cycle, that closest in time to the offvertical beam observation is
used for deriving the horizontal wind components. When combining
vertical and offvertical beam radial velocity components, vertical
beam data are taken from those range gates which are most closely
matched in altitude to the offvertical beam range gates. A time
continuity algorithm is applied to the horizontal wind components for
the offvertical beams, and to the vertical wind components for the
vertical beams, as a further test for reliability. Time continuity is
first established unidirectionally, i.e. by comparing the
observations to be flagged only with those made at earlier times. This
allows windprofile data to be made available with only a short time
delay. However, the process is repeated as soon as there are
sufficient subsequent observations to allow bidirectional flagging to
be applied. The overall reliability of signal components requires them
to have passed both radial continuity (when the tests have been made)
and time continuity tests.
Deriving Cartesian Wind Components
In order to derive Cartesian components of the wind vector,
observations must be made in the vertical direction and at an
offvertical angle in two orthogonal azimuths. A typical cycle of
observation includes many more beam pointing directions. The
availability of additional information allows improved wind component
estimates to be made. Attention is confined to the horizontal wind
components (derived from vertical/offvertical beam pairs, as
described above) arising from offvertical beam observations made with
a single, predetermined zenith angle (indicated by the global
attribute cart_horiz_wind_zen_angle_deg;
this is typically 6.0 degrees). If observations are made more than
once per cycle with the same offvertical beam, only those from the
first instance are considered. If observations have been made with the
complementary offvertical beam (i.e. that with the same zenith angle
but with an azimuth angle which differs by 180 degrees), the
horizontal wind components are averaged (if they are both flagged as
being reliable). The difference between them gives a measure of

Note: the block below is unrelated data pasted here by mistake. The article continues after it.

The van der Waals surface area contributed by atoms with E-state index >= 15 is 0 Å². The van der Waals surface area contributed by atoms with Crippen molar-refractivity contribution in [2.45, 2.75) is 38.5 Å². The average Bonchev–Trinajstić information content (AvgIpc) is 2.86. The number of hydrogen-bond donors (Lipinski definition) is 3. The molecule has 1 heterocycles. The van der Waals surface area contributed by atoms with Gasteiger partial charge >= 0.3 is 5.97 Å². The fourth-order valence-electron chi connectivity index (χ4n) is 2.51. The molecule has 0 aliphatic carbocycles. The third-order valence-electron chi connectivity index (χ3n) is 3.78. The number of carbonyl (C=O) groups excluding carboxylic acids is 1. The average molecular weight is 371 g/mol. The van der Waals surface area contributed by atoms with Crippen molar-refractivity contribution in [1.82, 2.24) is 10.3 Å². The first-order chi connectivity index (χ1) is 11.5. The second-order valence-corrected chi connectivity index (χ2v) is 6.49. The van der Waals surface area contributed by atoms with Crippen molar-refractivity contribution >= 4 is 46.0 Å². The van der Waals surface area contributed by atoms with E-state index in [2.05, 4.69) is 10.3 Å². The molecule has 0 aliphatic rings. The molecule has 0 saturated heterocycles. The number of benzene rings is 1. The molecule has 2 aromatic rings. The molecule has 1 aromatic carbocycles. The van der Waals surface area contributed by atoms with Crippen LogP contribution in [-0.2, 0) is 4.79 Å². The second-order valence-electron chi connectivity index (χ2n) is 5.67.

reliability of the averaged value. It gives an indication of the
degree to which a fundamental assumption of the windprofiling
technique is valid: that the wind field is stationary over the time
taken to complete a full cycle of observation (typically a few
minutes) and over the horizontal distance separating the radar
observation volumes for the different beam pointing directions (of the
order of 2 km at 10 km altitude). If the difference exceeds a
predefined value (given by the global attribute cart_max_compl_beam_horiz_vel_diff_mps), the
averaged horizontal wind component is flagged as being unreliable. The
horizontal wind complementary beam variability values stored in the
Cartesian files represent the root of the sum of the squares of the
values for the primary and secondary (i.e. orthogonal) radar
azimuths. The primary radar azimuth is given by the global attribute
cart_horiz_wind_primary_azi_angle_deg. Owing
to the aspect sensitivity of radar returns (i.e. to the fact that the
radar return signal power often decreases with increasing zenith
angle) and to the finite radar beam width, the effective pointing
angle for an offvertical beam is typically slightly closer to the
vertical than the nominal zenith angle. This leads to slight
underestimates of the magnitudes of the horizontal wind
components. The amount can quantified, and the horizontal wind
components are compensated, through consideration of the theta_s
parameter, which is derived from the ratio of the radar return signal
powers at two nonzero zenith angles (Hooper and Thomas, 1995). If
observations are made more than once per cycle at these zenith angles
(given by the global attributes cart_theta_s_low_zen_angle_deg and cart_theta_s_high_zen_angle_deg) the radar
signal powers are first averaged. Finally the horizontal wind
components are rotated from their native azimuths (i.e. from cart_horiz_wind_primary_azi_angle_deg and an
orthogonal direction) to give northward and eastward components. A
single flag indicates the reliability of both horizontal wind
components.
The Accuracy of Horizontal Wind Components
The characteristics of thirtyminuteaverage windprofile data